Clean Your Credit

Find out how to shine up your credit score.

Think of your credit report as a report card … and your credit score as the grade that indicates how you’ve handled your bills in the past. Getting high marks is important. Learn more about why your score is important, and ways to keep it spic and span.

After all, lenders use your credit (or “FICO”) score to set rates for loans and credit cards. Landlords use it to decide whether to rent to you. And some employers even check it when screening employees.

What’s “Good”? FICO scores range from 300 to 850. A score below 620 leads to the toughest terms (or even the denial of a credit application), while one above 800 may get you first-class treatment. Here’s how your score is formulated:

35% payment history + 30% amounts owed + 15% length of credit history + 10% new credit + 10% types of credit used = FICO score

Get the Facts Under the Fair Credit Reporting Act, you can order a free credit report every year from each of the three national credit-reporting bureaus: TransUnion, Equifax and Experian. This document tracks how much credit you have, how much you’ve used and whether you pay your bills on time. If you’re ever denied credit, you can get a free credit report from the agency whose report was used to deny your application.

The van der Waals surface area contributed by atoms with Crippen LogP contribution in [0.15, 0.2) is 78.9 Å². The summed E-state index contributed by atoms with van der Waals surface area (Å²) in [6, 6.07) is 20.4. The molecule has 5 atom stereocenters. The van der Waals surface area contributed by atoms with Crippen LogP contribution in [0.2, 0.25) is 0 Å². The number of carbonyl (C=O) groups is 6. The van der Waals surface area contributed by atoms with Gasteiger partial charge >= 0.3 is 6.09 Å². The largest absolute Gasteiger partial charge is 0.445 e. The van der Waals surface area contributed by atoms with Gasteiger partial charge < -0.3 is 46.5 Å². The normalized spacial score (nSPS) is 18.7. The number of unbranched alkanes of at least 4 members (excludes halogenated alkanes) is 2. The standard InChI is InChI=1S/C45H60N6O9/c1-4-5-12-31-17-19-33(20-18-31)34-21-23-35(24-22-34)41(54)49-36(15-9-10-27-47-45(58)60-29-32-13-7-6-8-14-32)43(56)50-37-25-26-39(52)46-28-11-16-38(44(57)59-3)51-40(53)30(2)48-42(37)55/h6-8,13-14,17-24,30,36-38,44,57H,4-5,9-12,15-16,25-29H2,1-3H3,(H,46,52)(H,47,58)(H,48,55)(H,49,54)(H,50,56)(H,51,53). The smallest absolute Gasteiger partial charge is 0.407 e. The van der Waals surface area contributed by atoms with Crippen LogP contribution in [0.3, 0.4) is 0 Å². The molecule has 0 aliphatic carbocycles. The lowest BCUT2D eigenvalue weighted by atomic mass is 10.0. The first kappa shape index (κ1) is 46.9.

Be aware, though, that your credit score does not appear on your credit report. However, you can pay a fee and receive your score at any time. To order, visit Myfico.com.

Pay up—on time. Late payments reduce your score. If you have a hard time meeting due dates, consider automatic bill payment. Also, pay down what you can’t pay off. When reviewing credit and loan applications, lenders consider how much you already owe.

Correct errors. Check your credit report for accuracy and ask the bureau to correct erroneous information, such as credit limits and account opening dates. More than 70 percent of credit reports contain errors, according to the U.S. Public Interest Research Group.

Keep accounts open. To improve the ratio of the amount you’ve borrowed to the amount you’re approved to borrow, don’t use your cards, but keep the accounts open, especially the ones you’ve had the longest. As you gradually close accounts, keep the MasterCard or VISA, which are more important to your score than store cards.

Avoid bankruptcy. This can stay on your credit report for up to 10 years, so do whatever you can to pay your bills, even if it takes a second job and a steady diet of macaroni and cheese.

Ask for help. A nonprofit consumer credit agency may be able to give you advice or help you negotiate a lower interest debt-repayment plan.

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